1. Therapist Is... Therapy Is... - RonaldMah

Ronald Mah, M.A., Ph.D.
Licensed Marriage & Family Therapist,
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1. Therapist Is... Therapy Is...

Therapist Resources > Therapy Books > Therapy! What's Therapy?

What is therapy?  What does the therapist do?  What is individual, couple, or family therapy?  What does the therapist do? The therapist has varied roles during therapy as therapy evolves.  The roles further vary in various theoretical and therapeutic orientations.  What should the therapist know?  How do therapy and the therapist work?  For this client or that client, this couple or that couple, or family?  For Vee?  Carson?  For them as a couple?  Or, for the family?  With this issue or that issue?  The answer is the classic therapy answer- "It depends!"  There can be found some general guidelines for effective therapy.  Beginning counselors, counselor educators, and clinical supervisors concur about twenty seemingly universal aspects for effective therapy in Fontaine and Hammond's article (1994).

Monitoring Personal Process
1. Trust yourself.  Your reactions are a reflection of how others experience the client.  Use that information.

2. It is not necessary for you to protect clients- they are not as fragile as you may believe.

3. Don't worry about whether your client likes you.

4. Take the risk of trying something new.  Go outside of your comfort zone.

5. It is not your responsibility to solve the client's problems.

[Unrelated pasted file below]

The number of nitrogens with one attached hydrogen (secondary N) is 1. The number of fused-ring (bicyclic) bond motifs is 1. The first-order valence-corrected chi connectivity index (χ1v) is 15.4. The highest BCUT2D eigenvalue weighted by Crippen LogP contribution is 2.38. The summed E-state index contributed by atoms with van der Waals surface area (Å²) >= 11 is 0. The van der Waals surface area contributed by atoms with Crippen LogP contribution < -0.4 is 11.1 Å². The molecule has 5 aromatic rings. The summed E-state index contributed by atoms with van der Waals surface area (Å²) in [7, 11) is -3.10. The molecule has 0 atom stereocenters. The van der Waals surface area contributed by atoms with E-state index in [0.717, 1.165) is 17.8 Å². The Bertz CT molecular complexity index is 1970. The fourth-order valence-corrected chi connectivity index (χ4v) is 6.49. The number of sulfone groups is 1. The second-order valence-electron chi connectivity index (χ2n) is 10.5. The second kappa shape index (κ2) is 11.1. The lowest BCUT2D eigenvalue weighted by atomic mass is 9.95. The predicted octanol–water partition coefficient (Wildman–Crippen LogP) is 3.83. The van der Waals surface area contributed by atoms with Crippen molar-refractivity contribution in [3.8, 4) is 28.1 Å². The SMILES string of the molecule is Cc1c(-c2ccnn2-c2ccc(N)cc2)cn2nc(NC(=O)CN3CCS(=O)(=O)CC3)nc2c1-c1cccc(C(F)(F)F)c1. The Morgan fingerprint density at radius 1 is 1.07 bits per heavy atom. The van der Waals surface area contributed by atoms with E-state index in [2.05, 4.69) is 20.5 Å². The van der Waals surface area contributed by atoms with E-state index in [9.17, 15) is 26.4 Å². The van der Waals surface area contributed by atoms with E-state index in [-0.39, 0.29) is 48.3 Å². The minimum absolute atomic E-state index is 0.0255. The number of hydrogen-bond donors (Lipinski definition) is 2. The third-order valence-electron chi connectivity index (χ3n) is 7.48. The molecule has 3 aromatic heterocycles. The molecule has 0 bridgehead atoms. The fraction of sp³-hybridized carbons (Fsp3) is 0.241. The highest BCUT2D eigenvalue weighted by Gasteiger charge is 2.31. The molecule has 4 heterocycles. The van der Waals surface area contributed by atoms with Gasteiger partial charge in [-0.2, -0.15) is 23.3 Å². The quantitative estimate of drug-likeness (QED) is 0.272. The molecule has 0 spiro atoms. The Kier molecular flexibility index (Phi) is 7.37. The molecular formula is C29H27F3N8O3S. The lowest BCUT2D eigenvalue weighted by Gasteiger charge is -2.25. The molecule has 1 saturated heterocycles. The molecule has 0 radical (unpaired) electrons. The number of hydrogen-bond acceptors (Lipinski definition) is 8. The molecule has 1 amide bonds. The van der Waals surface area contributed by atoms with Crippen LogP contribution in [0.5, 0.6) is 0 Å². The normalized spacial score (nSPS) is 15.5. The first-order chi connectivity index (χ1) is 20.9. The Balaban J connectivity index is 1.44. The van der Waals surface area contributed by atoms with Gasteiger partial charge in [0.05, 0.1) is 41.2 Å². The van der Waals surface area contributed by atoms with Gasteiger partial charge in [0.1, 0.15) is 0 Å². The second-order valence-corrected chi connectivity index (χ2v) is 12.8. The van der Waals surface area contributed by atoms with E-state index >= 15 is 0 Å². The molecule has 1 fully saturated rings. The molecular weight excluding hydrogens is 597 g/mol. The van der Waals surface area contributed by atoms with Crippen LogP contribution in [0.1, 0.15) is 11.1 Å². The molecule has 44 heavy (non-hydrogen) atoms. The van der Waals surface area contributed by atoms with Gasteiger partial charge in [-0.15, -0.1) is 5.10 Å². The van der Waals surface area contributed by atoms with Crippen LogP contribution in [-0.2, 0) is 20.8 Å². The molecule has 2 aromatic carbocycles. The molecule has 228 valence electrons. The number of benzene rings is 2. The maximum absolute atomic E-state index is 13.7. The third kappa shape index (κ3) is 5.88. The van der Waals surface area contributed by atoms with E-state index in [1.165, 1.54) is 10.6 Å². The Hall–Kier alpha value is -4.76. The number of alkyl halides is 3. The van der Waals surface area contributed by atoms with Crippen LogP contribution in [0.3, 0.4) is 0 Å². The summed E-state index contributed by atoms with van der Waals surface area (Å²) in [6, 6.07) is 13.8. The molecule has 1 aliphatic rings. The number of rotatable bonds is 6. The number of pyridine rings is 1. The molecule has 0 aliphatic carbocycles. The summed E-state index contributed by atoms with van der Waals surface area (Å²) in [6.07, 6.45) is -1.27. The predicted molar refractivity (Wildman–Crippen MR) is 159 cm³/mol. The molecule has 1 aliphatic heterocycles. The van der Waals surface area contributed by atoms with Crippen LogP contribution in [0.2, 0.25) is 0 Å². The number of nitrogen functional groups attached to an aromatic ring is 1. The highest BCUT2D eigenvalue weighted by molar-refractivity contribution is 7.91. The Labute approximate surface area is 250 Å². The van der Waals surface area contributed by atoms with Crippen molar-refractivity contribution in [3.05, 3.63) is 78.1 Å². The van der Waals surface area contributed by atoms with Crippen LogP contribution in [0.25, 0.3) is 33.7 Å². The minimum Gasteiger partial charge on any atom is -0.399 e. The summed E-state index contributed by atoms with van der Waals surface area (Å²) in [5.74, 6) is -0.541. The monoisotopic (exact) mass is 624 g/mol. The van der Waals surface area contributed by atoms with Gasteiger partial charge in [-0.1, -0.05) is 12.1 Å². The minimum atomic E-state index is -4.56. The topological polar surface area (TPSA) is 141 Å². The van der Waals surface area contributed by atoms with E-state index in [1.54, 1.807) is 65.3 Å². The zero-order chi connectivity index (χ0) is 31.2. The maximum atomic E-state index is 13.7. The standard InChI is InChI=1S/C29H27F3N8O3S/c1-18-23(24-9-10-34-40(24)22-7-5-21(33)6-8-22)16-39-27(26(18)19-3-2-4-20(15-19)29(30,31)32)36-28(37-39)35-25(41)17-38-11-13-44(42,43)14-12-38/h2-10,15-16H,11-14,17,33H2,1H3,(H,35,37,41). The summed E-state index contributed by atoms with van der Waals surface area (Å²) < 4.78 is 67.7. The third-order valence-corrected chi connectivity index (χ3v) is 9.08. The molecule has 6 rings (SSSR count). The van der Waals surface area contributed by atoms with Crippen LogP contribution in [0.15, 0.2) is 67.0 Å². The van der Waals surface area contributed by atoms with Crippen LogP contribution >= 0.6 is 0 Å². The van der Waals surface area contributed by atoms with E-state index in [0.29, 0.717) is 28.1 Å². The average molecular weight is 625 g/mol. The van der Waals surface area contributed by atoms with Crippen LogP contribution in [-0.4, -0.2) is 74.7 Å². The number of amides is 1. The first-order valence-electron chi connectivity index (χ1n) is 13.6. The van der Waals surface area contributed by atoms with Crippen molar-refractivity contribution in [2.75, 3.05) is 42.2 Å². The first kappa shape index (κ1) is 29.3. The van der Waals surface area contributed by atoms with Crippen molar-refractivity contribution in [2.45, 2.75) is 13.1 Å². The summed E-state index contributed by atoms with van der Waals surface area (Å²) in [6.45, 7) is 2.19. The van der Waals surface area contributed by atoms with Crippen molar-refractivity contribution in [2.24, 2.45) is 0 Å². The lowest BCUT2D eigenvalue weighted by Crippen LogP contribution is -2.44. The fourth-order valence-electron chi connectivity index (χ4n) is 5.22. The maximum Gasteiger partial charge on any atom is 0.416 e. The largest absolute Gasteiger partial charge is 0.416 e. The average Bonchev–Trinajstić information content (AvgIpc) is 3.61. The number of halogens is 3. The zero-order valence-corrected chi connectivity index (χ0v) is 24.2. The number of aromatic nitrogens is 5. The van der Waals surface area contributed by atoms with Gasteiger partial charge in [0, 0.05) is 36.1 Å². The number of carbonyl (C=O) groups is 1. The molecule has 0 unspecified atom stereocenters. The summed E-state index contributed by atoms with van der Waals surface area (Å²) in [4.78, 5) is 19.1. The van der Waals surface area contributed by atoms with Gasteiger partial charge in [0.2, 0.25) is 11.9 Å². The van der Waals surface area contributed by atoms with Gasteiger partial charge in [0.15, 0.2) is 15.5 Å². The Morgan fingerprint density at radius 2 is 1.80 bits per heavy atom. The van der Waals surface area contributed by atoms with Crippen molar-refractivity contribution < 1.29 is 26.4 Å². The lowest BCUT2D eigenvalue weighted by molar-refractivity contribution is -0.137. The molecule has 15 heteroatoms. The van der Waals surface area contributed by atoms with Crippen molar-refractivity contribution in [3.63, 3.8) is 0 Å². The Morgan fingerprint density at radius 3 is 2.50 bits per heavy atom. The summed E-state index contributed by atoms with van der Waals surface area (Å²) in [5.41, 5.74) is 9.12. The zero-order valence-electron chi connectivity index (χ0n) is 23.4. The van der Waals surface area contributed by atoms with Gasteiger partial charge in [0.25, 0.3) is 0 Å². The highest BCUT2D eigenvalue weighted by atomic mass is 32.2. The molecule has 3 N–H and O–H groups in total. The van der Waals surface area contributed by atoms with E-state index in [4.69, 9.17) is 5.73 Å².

6. Be open to all sources of information, and actively challenge your own impressions.

7. Compare.  Use your frame of reference of what is "normal" to assess your client's behavior.

8. Always have your client's interests at heart.  Ask yourself whose needs would be met if you said or did thus and so.

9. Carefully self-monitor your responses to the client, particularly the strong emotional responses you might have in either direction.

Client Process
10. Behavior speaks more loudly than words.

11. It's okay if your client is uncomfortable at times.

12. Don't let a client hide behind other people.  Have them talk about themselves and their reactions.

13. What's good for one client may not be good for another, even if they share the same issue.

14. General statements about relationships and former counselors usually imply something about the client's relationship with you.

Moving the Therapy Process Forward
15. Many times clients are aware of their issues and avoid talking about them.  Don't collude in this with your client.

16. When discussing events of interest in therapy, remember three Cs: Be concrete in getting specific details about the events, ask about the context of the event, and look for conceptual themes in the client's stories about his or her life.

17. Attend to the structural aspects of the counseling process.  These can be summarized by the concepts of time, windows, and bridges. (timing, topic openings, connecting topics).

18. Constantly ask yourself why.  Why does this issue arise now?  Why in this fashion?  Why am I following up on this topic and not another?  Why? Why?

19. Share your perceptions of and insights about your client's behavior with them. This information is valuable feedback.

20. You do not have to address every issue or discrepancy you see- but do not lose it either.  File it for use later (page 222-225)